Down in the archives

The 1978 and 1980 VW rabbit owner’s manuals were a fun find, and I love old gas station maps.

While this is a little outside the work with political papers and rare books that I usually do for the university, I pitched in today to help weed an archival collection in the regional history manuscript portion of our department. These are some weeded documents that I thought Oppo might find interesting. Somewhat sadly, this is also all material that is going into the recycling bin.

This is from the collection of a German scientist who was brought over to New Mexico as part of Operation Paperclip. He became a leading researcher on guidance and control systems for missiles, and later, spacecraft.


His collection came to the library in the 70's and 80's, and it is one of our longer-term unprocessed collections sitting in a seldom visited portion of our regional history manuscript collection stacks. We’re devoting some time over the summer to weeding some large collections that either may be outside of our collecting scope as a repository and de-accessioned and either returned the original donor (or their kin), donated to another institution or to the giant recycling bin in the sky. Some are also collections that contain large amounts of non-pertinent (and generally non-unique, published material) that needs to be weeded and disposed of.

At one time our department was in a collecting mode of taking anything and everything it could get and then dealing with it later (sometimes many decades later). These days, like most cultural heritage institutions, the limitations of space, money and staff time for processing and preservation of archival collections mean that we are much more focused in our collecting scope and selective in collections we accession. We also now try to appraise collections as much as possible before accessioning them to reduce amount of weeding non-pertinent material later on (and the reality that good inventory work at accessioning can make unprocessed collections much more accessible to researchers before they are processed and better support future options for more product, less processing practices later on). This collection has many dozens of linear feet of magazines,scientific journals and government reports that need to be weeded.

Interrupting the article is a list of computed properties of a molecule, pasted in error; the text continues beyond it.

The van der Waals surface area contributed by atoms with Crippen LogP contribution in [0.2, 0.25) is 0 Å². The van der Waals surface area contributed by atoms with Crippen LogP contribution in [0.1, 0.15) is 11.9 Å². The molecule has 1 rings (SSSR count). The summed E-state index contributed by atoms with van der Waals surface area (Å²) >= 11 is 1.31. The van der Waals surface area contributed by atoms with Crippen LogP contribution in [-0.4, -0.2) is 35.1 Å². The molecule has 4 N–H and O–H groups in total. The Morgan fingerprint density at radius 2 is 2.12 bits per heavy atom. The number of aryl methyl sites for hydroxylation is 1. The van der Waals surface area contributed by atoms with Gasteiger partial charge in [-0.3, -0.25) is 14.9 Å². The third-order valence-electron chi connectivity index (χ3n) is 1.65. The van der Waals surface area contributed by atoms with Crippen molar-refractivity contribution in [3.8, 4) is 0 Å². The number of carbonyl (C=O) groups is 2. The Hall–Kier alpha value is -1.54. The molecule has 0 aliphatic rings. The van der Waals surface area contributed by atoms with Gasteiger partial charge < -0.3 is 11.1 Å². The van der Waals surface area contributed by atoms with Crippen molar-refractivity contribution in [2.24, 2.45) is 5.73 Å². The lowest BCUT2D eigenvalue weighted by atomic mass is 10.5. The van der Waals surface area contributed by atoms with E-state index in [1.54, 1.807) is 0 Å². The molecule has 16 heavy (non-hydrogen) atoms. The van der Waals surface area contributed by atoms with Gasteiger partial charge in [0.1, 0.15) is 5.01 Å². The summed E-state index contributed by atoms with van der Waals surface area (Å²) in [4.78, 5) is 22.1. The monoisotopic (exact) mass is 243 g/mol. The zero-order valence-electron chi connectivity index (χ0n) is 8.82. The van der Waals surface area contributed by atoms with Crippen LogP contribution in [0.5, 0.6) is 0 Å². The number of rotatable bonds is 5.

This is all non-unique, published material that is available elsewhere, so in the recycling bin it will go. I love 60's and 70's fonts and graphic design. I also really like old gas station maps, but these aren’t specific to Southern NM or even NM/the borderland in general. Were they specific to the region, I would’ve added them the Special Collections (the published materials part of our department, could be thought of as rare books, although it is a lot more than just that). Likewise, sales literature and manuals for all sorts of industrial equipment is also way outside our scope.

The collection does contain hundreds upon hundreds of government reports, mostly related to spacecraft and missile guidance systems. These are all government documents available elsewhere, but we’ll offer them to a nearby space museum before disposing of them. I also came across some blueprints for various rocket motors and the Apollo spacecraft. Those were neat, and they’ll probably stay in the collection as they were found within his personal research files.

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